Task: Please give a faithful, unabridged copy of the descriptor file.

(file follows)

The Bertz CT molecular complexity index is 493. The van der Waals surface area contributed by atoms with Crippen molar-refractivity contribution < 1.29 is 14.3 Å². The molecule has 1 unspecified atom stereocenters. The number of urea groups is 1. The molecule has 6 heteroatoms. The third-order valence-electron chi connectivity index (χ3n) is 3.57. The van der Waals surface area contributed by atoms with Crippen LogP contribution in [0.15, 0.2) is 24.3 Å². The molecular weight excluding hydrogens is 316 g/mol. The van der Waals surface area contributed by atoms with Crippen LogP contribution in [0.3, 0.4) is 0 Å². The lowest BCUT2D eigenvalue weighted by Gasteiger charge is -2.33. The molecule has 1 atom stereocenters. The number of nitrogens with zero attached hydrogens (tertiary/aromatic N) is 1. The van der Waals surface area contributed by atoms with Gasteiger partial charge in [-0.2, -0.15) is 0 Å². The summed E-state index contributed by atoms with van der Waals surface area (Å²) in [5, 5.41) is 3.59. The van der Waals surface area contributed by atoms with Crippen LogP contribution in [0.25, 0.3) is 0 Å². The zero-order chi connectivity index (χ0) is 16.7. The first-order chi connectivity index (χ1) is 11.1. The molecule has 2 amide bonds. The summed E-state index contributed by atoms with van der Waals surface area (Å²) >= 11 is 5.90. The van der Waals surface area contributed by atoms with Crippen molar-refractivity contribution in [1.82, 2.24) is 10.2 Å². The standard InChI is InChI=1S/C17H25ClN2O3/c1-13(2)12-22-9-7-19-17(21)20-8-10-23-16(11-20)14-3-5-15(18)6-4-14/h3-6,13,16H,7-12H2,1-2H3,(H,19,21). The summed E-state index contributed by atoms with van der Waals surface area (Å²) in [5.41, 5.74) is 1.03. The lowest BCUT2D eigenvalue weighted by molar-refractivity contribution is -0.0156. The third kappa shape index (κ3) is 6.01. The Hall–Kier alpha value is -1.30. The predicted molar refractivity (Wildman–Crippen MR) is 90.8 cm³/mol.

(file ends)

The Bertz CT molecular complexity index is 493. The van der Waals surface area contributed by atoms with Crippen molar-refractivity contribution < 1.29 is 14.3 Å². The molecule has 1 unspecified atom stereocenters. The number of urea groups is 1. The molecule has 6 heteroatoms. The third-order valence-electron chi connectivity index (χ3n) is 3.57. The van der Waals surface area contributed by atoms with Crippen LogP contribution in [0.15, 0.2) is 24.3 Å². The molecular weight excluding hydrogens is 316 g/mol. The van der Waals surface area contributed by atoms with Crippen LogP contribution in [0.3, 0.4) is 0 Å². The lowest BCUT2D eigenvalue weighted by Gasteiger charge is -2.33. The molecule has 1 atom stereocenters. The number of nitrogens with zero attached hydrogens (tertiary/aromatic N) is 1. The van der Waals surface area contributed by atoms with Gasteiger partial charge in [-0.2, -0.15) is 0 Å². The summed E-state index contributed by atoms with van der Waals surface area (Å²) in [5, 5.41) is 3.59. The van der Waals surface area contributed by atoms with Crippen LogP contribution in [0.25, 0.3) is 0 Å². The zero-order chi connectivity index (χ0) is 16.7. The first-order chi connectivity index (χ1) is 11.1. The molecule has 2 amide bonds. The summed E-state index contributed by atoms with van der Waals surface area (Å²) >= 11 is 5.90. The van der Waals surface area contributed by atoms with Crippen molar-refractivity contribution in [1.82, 2.24) is 10.2 Å². The standard InChI is InChI=1S/C17H25ClN2O3/c1-13(2)12-22-9-7-19-17(21)20-8-10-23-16(11-20)14-3-5-15(18)6-4-14/h3-6,13,16H,7-12H2,1-2H3,(H,19,21). The summed E-state index contributed by atoms with van der Waals surface area (Å²) in [5.41, 5.74) is 1.03. The lowest BCUT2D eigenvalue weighted by molar-refractivity contribution is -0.0156. The third kappa shape index (κ3) is 6.01. The Hall–Kier alpha value is -1.30. The predicted molar refractivity (Wildman–Crippen MR) is 90.8 cm³/mol.